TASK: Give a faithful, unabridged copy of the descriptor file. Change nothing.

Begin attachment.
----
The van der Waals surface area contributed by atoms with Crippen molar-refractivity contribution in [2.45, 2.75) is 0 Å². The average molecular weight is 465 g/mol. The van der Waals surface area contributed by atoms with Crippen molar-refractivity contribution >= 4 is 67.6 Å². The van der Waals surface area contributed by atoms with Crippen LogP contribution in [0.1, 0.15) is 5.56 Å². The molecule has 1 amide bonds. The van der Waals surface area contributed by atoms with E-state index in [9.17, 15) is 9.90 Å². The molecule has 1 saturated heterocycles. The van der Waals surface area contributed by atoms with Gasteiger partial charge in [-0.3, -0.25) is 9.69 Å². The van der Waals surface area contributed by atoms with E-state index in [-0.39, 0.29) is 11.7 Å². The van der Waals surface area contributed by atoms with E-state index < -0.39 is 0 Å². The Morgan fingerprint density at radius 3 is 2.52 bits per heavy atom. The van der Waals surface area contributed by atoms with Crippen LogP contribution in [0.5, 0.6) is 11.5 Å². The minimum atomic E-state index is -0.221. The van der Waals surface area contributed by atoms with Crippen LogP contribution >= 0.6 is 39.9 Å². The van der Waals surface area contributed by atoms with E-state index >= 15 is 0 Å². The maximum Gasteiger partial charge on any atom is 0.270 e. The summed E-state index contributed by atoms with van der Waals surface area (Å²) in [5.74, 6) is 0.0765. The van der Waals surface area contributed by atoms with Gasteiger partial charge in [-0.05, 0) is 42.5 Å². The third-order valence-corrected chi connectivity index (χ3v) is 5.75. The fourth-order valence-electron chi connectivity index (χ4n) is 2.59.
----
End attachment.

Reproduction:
The van der Waals surface area contributed by atoms with Crippen molar-refractivity contribution in [2.45, 2.75) is 0 Å². The average molecular weight is 465 g/mol. The van der Waals surface area contributed by atoms with Crippen molar-refractivity contribution >= 4 is 67.6 Å². The van der Waals surface area contributed by atoms with Crippen LogP contribution in [0.1, 0.15) is 5.56 Å². The molecule has 1 amide bonds. The van der Waals surface area contributed by atoms with E-state index in [9.17, 15) is 9.90 Å². The molecule has 1 saturated heterocycles. The van der Waals surface area contributed by atoms with Gasteiger partial charge in [-0.3, -0.25) is 9.69 Å². The van der Waals surface area contributed by atoms with E-state index in [-0.39, 0.29) is 11.7 Å². The van der Waals surface area contributed by atoms with E-state index < -0.39 is 0 Å². The Morgan fingerprint density at radius 3 is 2.52 bits per heavy atom. The van der Waals surface area contributed by atoms with Crippen LogP contribution in [0.5, 0.6) is 11.5 Å². The minimum atomic E-state index is -0.221. The van der Waals surface area contributed by atoms with Crippen LogP contribution >= 0.6 is 39.9 Å². The van der Waals surface area contributed by atoms with E-state index >= 15 is 0 Å². The maximum Gasteiger partial charge on any atom is 0.270 e. The summed E-state index contributed by atoms with van der Waals surface area (Å²) in [5.74, 6) is 0.0765. The van der Waals surface area contributed by atoms with Gasteiger partial charge in [-0.05, 0) is 42.5 Å². The third-order valence-corrected chi connectivity index (χ3v) is 5.75. The fourth-order valence-electron chi connectivity index (χ4n) is 2.59.